Lately there have been a few articles floating around in the news about how to write an unfavorable book review, even whether or not one should write such a review. I haven't read any of these articles. But I did recently write a book review about a book I didn't like all that much, and I can verify how difficult it is to write fairly about a book that just doesn't appeal to the reviewer.
In my case, the book under review had been written by someone who seemed to be a perfectly amiable person, who was writing about an interesting subject, and who was in command of her prose. There was nothing wrong with this book . . . except that the author seemed to have missed the point. By the point, of course, I mean "my own special attraction to the subject"; and therein lies the difficulty. The author had not written the book that I wished she'd written. How, then, was I to frame the review? Should I merely write a good-tempered book report? Or should I note what was missing? Was it even fair to note what was missing? Why should her book have centered on a theme that apparently hadn't interested her?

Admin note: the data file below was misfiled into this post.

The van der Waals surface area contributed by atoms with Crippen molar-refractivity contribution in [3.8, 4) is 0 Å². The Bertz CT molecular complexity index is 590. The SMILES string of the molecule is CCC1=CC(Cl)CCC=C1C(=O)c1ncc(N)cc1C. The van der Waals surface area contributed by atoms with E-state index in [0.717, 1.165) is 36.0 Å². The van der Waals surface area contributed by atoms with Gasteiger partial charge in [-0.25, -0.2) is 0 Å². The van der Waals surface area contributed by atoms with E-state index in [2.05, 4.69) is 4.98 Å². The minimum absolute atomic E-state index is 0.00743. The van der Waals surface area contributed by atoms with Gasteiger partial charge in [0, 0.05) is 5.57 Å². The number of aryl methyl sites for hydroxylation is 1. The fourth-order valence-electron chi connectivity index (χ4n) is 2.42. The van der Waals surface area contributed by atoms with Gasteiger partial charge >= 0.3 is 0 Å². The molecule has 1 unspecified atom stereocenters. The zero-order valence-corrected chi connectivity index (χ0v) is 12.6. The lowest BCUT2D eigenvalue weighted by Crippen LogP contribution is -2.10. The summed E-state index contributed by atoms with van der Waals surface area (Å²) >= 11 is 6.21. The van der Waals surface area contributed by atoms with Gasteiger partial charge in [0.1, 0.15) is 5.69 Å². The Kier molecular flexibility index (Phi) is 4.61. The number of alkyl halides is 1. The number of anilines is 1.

I think back about the review I did write, and I fear that I wasn't fair. But I don't know what else I could have been. After all, a reader seeks for what speaks to her, and this book didn't speak to me. However, I don't think I was unkind. I hope I wasn't.